2. Put the yolks in a medium stainless steel bowl, add the vinegar-shallot mixture to the yolks, and whisk together well.

3. Bring a small saucepan of water to a simmer, place the bowl on top and whisk the yolk and vinegar mixture over the heat until it thickens and becomes frothy. Move the bowl over and away from the simmering water periodically to keep eggs from scrambling.

4. Once the mixture is frothy, begin pouring in the clarified butter, a little at a time, whisking it in and continuing to periodically remove the bowl from the simmering water. Once all the butter has been incorporated, season it to taste with salt, cover, and keep it warm.

To make clarified butter

Put unsalted butter in a saucepan over medium heat, let it melt, and bring it to a simmer. Skim off and discard the froth (whey protein) that rises to the surface. Continue to skim until no further froth is produced. Let the butter rest for 5 minutes so that all milk solids sink to the bottom, then strain the melted butter through a fine-mesh sieve into a bowl or storage container, leaving the milk solids in the pot. You will lose about one quarter of the volume you begin with; so 2 sticks (1 cup) of butter will yield about ¾ cup clarified butter, and so on. I recommend starting with at least 2 sticks of butter (it’s difficult to work with any less in the pot). Extra clarified butter can be cooled and refrigerated in an airtight container for up to 2 weeks. Use the extra to dress cooked steaks and shellfish.

Onion Rings

(Serves 4 as a side dish)

You can liven up the onion rings by seasoning the flour with Cajun spices, cayenne, or anything else you like. Note that the onions need to soak in buttermilk for one hour before being battered and fried.


1 large Vidalia or other sweet onion, cut into ¼-inch-thick slices and separated into rings

2 cups buttermilk

Vegetable oil, for frying the onion rings

1 cup all-purpose flour

Salt and freshly ground black pepper


1. Put the onion rings and buttermilk into a medium bowl and let the onions soak for 1 hour at room temperature, or cover and refrigerate overnight.

2. Fill a deep-fryer with oil according to the manufacturer’s directions and preheat to 350°F. (Alternatively, fill a large, deep cast-iron skillet with oil to a depth of 3 inches and heat until a thermometer registers 350°F.

3. Season the flour with salt and pepper. Drain the onion rings and toss in the flour just to coat, shaking off any excess. Fry in small batches until golden brown, 4 to 5 minutes. Remove with a slotted spoon, drain on paper towels, and season with salt.

-- Favorite Recipes for the Bushes:

• Filet of Beef With Three-Peppercorn Sauce

(Serves 4)

To welcome President Bush to the White House, we made this dish using one of his favorite cuts of meat as part of the Inaugural Day buffet, served just hours after the ceremony.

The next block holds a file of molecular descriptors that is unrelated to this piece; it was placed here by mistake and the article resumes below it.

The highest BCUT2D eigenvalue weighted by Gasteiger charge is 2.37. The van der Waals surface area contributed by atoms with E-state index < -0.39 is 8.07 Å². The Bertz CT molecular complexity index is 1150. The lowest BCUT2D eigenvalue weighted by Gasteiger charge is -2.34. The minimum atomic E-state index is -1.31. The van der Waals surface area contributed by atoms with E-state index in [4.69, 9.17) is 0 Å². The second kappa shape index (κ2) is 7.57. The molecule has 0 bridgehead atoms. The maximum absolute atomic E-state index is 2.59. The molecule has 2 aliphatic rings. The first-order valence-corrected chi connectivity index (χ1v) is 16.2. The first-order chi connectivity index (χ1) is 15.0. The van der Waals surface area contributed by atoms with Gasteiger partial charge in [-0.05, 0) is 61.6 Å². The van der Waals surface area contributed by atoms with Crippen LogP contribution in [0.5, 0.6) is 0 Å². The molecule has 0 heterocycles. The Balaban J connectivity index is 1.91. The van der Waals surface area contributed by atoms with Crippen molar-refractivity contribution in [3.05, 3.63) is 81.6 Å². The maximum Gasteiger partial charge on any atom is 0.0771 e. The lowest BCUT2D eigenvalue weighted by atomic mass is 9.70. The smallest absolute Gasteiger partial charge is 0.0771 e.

1 center-cut beef tenderloin, 1 ½ to 2 pounds, trimmed and tied at 1-inch intervals with kitchen string

Salt and freshly ground black pepper

1 tablespoon olive oil

Three-peppercorn Sauce (recipe follows)


1. Preheat the oven to 425°F.

2. Season the beef generously with salt and pepper.

3. Heat the oil in a large, heavy-bottomed sauté pan over high heat. Put the tenderloin in the pan and brown on all sides, 5 to 8 minutes total. Set aside the sauté pan; do not wash.

4. Set a rack in a roasting pan and transfer the tenderloin to the rack. Roast in the oven until an instant-read thermometer inserted in the center of the tenderloin reads 140°F for medium rare, 15 to 20 minutes, longer for more well done. Transfer the tenderloin to a cutting board and let rest for 7 minutes.

5. While the tenderloin is resting, return the sauté pan in which it was seared to the stovetop and heat over medium-high heat. Ladle in ½ cup of the sauce and cook, scraping the bottom of the pan to loosen any flavorful bits. Bring to a boil and let boil 2 to 3 minutes. Strain the liquid through a fine-mesh strainer into the rest of the sauce.

6. To serve, snip off and discard the kitchen string and slice the tenderloin into ½ -inch slices. Place 2 or 3 slices on each of four dinner plates. Spoon some sauce over each serving and pass any remaining sauce alongside.

Three-Peppercorn Sauce

(Makes about 1 ¼ cups)


½ tablespoon olive oil

1/3 cup diced carrot

1/3 cup diced Spanish onion

2 tablespoons thinly sliced leek, white part only

2 tablespoons chopped shallot

½ tablespoon chopped garlic

1 ½ teaspoons crushed mixed peppercorns (black, green, and pink)

2 sprigs fresh thyme

½ bay leaf

2 tablespoons Cognac

2 tablespoons red wine

1 ½ teaspoons balsamic vinegar